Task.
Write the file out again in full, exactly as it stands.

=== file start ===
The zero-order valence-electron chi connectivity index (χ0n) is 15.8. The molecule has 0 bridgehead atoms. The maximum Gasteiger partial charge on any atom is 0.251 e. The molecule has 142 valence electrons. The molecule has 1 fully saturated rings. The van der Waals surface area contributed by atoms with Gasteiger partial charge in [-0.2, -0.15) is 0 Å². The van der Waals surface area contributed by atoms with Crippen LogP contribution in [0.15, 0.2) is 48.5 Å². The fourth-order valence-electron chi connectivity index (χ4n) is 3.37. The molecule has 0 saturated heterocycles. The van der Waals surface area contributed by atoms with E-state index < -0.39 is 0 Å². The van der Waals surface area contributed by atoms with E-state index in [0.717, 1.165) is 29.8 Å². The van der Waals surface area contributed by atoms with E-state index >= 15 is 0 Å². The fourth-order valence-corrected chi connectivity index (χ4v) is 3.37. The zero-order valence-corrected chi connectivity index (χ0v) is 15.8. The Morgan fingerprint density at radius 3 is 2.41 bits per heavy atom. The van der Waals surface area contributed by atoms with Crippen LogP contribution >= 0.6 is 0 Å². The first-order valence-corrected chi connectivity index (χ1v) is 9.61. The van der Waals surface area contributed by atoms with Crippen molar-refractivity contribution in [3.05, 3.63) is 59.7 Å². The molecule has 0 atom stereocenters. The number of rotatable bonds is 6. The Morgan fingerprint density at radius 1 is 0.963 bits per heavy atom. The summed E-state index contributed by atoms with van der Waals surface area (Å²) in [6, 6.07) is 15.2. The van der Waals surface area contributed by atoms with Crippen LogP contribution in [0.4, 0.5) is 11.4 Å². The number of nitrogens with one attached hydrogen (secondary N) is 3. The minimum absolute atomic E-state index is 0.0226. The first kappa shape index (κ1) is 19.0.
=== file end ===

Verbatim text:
The zero-order valence-electron chi connectivity index (χ0n) is 15.8. The molecule has 0 bridgehead atoms. The maximum Gasteiger partial charge on any atom is 0.251 e. The molecule has 142 valence electrons. The molecule has 1 fully saturated rings. The van der Waals surface area contributed by atoms with Gasteiger partial charge in [-0.2, -0.15) is 0 Å². The van der Waals surface area contributed by atoms with Crippen LogP contribution in [0.15, 0.2) is 48.5 Å². The fourth-order valence-electron chi connectivity index (χ4n) is 3.37. The molecule has 0 saturated heterocycles. The van der Waals surface area contributed by atoms with E-state index < -0.39 is 0 Å². The van der Waals surface area contributed by atoms with E-state index in [0.717, 1.165) is 29.8 Å². The van der Waals surface area contributed by atoms with E-state index >= 15 is 0 Å². The fourth-order valence-corrected chi connectivity index (χ4v) is 3.37. The zero-order valence-corrected chi connectivity index (χ0v) is 15.8. The Morgan fingerprint density at radius 3 is 2.41 bits per heavy atom. The van der Waals surface area contributed by atoms with Crippen LogP contribution >= 0.6 is 0 Å². The first-order valence-corrected chi connectivity index (χ1v) is 9.61. The van der Waals surface area contributed by atoms with Crippen molar-refractivity contribution in [3.05, 3.63) is 59.7 Å². The molecule has 0 atom stereocenters. The number of rotatable bonds is 6. The Morgan fingerprint density at radius 1 is 0.963 bits per heavy atom. The summed E-state index contributed by atoms with van der Waals surface area (Å²) in [6, 6.07) is 15.2. The van der Waals surface area contributed by atoms with Crippen LogP contribution in [0.4, 0.5) is 11.4 Å². The number of nitrogens with one attached hydrogen (secondary N) is 3. The minimum absolute atomic E-state index is 0.0226. The first kappa shape index (κ1) is 19.0.